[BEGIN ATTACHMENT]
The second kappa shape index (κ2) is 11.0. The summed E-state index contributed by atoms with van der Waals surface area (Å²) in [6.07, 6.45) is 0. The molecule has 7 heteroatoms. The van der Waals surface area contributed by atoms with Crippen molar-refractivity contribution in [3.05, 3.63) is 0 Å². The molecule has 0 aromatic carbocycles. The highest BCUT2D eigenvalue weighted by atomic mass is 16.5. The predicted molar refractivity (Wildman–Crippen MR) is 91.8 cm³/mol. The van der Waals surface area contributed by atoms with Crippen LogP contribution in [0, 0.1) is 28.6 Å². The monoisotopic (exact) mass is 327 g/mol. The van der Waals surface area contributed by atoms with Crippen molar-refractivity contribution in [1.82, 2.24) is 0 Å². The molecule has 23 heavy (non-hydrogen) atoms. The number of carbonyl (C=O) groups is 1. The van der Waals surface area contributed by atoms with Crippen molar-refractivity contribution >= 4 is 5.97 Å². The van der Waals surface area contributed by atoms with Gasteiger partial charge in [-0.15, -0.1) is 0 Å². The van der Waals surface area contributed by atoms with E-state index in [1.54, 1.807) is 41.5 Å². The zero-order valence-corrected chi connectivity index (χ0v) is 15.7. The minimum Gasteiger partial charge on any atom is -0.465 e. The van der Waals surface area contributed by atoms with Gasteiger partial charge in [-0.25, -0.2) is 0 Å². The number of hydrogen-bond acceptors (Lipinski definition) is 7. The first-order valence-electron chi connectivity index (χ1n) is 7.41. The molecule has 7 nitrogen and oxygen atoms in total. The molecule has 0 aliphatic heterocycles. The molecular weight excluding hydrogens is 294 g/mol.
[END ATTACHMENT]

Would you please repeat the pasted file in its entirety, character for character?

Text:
The second kappa shape index (κ2) is 11.0. The summed E-state index contributed by atoms with van der Waals surface area (Å²) in [6.07, 6.45) is 0. The molecule has 7 heteroatoms. The van der Waals surface area contributed by atoms with Crippen molar-refractivity contribution in [3.05, 3.63) is 0 Å². The molecule has 0 aromatic carbocycles. The highest BCUT2D eigenvalue weighted by atomic mass is 16.5. The predicted molar refractivity (Wildman–Crippen MR) is 91.8 cm³/mol. The van der Waals surface area contributed by atoms with Crippen LogP contribution in [0, 0.1) is 28.6 Å². The monoisotopic (exact) mass is 327 g/mol. The van der Waals surface area contributed by atoms with Crippen molar-refractivity contribution in [1.82, 2.24) is 0 Å². The molecule has 23 heavy (non-hydrogen) atoms. The number of carbonyl (C=O) groups is 1. The van der Waals surface area contributed by atoms with Crippen molar-refractivity contribution >= 4 is 5.97 Å². The van der Waals surface area contributed by atoms with Gasteiger partial charge in [-0.15, -0.1) is 0 Å². The van der Waals surface area contributed by atoms with E-state index in [1.54, 1.807) is 41.5 Å². The zero-order valence-corrected chi connectivity index (χ0v) is 15.7. The minimum Gasteiger partial charge on any atom is -0.465 e. The van der Waals surface area contributed by atoms with Gasteiger partial charge in [-0.25, -0.2) is 0 Å². The number of hydrogen-bond acceptors (Lipinski definition) is 7. The first-order valence-electron chi connectivity index (χ1n) is 7.41. The molecule has 7 nitrogen and oxygen atoms in total. The molecule has 0 aliphatic heterocycles. The molecular weight excluding hydrogens is 294 g/mol.